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China looks to exploit Taiwanese division

Xi Jinping could mimic Putin's playbook by exploiting strife in Taiwan. Credit: Getty

May 19, 2024 - 6:30pm

Taiwan’s soon-to-be President Lai Ching-te was always going to face a difficult challenge. As the face of the pro-sovereignty Democratic Progressive Party (DPP), he has to reckon with a legislative chamber controlled by the China-friendly opposition, the Kuomintang (KMT) and Taiwan People’s Party (TPP).  Such a dynamic is never easy to manage, but Lai has been dealt his first political crisis before even being sworn in.

On Friday, a brawl erupted in Taiwan’s legislative chamber over an opposition bill proposing to increase the power of the legislature. One of the DPP lawmakers took the document and tried to run out of the hemicycle with it, leading to fights that left various members of the Legislative Yuan having to receive medical treatment. Videos of the event went viral, prompting hundreds of DPP supporters to gather outside.

The proposed bill requires a mandatory annual State of the Nation address by the president in the legislative chamber and on-the-spot questioning by lawmakers, changing the current optional and delayed response system. The DPP argues that these sessions would be unconstitutional, adding that the KMT was using its majority in the chamber to rush a vote on the bill without time to amend and debate the bill properly. The opposition remarks that the bill has been discussed for weeks, and the DPP is just trying to subvert the will of the hemicycle.

Brawls are not uncommon in Taiwanese politics. But the ongoing protests have created a degree of internal strife that, with the looming threat of China’s invasion, Taiwan cannot afford. When thinking about how the internal politics of the island would impact Beijing’s calculus for invasion, a strong DPP is often seen as the major risk factor. The reality is that a scenario where the KMT and TPP have control of certain institutions could be even more volatile.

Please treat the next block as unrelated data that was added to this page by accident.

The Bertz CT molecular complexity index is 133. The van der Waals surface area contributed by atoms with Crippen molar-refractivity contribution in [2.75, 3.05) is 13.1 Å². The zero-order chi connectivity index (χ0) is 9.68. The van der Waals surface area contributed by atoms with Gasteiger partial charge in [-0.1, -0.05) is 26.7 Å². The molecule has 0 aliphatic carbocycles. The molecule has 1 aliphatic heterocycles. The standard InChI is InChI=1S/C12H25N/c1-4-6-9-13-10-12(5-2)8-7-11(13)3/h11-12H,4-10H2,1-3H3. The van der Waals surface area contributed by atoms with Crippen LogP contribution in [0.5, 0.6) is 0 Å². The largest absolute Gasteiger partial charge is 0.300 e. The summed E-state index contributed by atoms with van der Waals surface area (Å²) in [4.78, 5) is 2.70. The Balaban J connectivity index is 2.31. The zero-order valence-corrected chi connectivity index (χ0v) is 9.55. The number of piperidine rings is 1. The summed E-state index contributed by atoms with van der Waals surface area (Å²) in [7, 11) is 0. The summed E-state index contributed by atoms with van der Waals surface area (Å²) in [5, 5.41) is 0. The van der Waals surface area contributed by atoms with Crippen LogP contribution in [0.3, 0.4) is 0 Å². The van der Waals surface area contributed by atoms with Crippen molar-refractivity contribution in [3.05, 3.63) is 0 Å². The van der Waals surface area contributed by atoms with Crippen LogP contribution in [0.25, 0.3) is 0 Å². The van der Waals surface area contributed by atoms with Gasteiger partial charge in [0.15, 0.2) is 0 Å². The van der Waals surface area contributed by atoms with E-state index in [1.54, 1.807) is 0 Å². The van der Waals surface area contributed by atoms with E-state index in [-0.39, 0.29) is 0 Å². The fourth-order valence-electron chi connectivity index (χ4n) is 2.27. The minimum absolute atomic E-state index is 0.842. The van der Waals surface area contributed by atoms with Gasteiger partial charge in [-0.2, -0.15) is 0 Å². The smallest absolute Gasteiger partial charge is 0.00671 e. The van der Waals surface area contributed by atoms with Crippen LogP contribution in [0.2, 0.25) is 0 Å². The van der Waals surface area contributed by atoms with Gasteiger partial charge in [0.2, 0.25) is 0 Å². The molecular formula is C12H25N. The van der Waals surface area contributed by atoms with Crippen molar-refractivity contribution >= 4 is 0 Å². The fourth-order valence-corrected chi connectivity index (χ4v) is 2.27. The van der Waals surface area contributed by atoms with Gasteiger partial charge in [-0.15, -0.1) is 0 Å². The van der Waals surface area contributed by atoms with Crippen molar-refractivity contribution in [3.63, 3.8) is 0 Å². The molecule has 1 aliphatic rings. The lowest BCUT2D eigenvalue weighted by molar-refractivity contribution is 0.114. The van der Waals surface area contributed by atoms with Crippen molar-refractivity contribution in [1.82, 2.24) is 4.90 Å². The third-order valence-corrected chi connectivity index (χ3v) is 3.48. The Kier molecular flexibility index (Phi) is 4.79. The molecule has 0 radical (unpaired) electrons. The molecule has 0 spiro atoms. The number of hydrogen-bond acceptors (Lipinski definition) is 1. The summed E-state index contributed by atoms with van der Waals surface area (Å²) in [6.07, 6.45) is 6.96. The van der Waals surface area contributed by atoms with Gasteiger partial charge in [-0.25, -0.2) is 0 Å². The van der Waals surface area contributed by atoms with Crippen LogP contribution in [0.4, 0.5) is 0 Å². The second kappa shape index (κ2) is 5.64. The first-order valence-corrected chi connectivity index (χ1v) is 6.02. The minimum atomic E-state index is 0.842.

The DPP was born as a protest party from the democratic opposition during the last years of the KMT regime. After almost a decade in power, the DPP has gone through a process of institutionalisation. However, its sympathisers remain much more likely to protest when their party lacks institutional power.

Long-lasting disruptions of Taiwanese institutions by pro-DPP forces could open a political crisis in Taiwan resembling what Ukraine experienced after Euromaidan. The Maidan revolt of 2014 overthrew the elected government of President Viktor Yanukovych who, regardless of his ministry’s corruption, remained the legitimate president of Ukraine in the eyes of voters. His downfall opened a wound in the country’s society that, through Moscow’s support, led to the separation of Eastern Ukraine, paving the way for Vladimir Putin’s invasion in 2022.

If the legislative action of the KMT and the TPP is constantly obstructed by the DPP and its grassroots, opposition supporters will increasingly feel that their votes aren’t respected. That will diminish their confidence in Taiwan’s democratic system and solidify internal polarisation. In this scenario, Xi Jinping could mimic Putin’s playbook in Ukraine by exploiting this strife, positioning himself as the protector of an aggravated part of Taiwanese society and accusing the other side of being part of “foreign hostile forces” that want to take over the island. This could then be his justification for an invasion.

On 21 May, debate over the controversial bill will resume, and DPP supporters have already called for new protests surrounding the Legislative Yuan. China is unlikely to take immediate action in the present crisis, but the fact that lawmakers have already got physical over one of the first bills of the new term sets an ominous tone for Ling Ching-te’s Taiwan. How the Taiwanese political class is able to manage its differences might be crucial for the future of the island — and the world.

Miquel Vila is a political consultant specialising in international affairs. He is also the executive director of the Catalonia Global Institute.


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Martin M
Martin M
1 month ago

Can someone please explain why any rational citizen of free and democratic Taiwan would want to voluntarily take on the yoke of the Chinese Communist Party? It is all very well and good to say that China and Taiwan are “one country” (historically they undoubtedly were), and it is all very well and good to say (as some commenters here do) that China isn’t really that communist anymore (in an economic sense at least), but why would anybody who is used to freedom want to be ruled by Xi Jinping and his cronies?

Andrew Fisher
Andrew Fisher
1 month ago
Reply to  Martin M

No. Historically most of the time Taiwan did not form part of China (which was rarely in history the maritime power) and indeed had a completely separate indigenous people.

Yes, most Taiwanese inhabitants now are Chinese in origin. However that factor doesn’t prevent Britain, the United States, Canada, Australia and New Zealand all being separate States..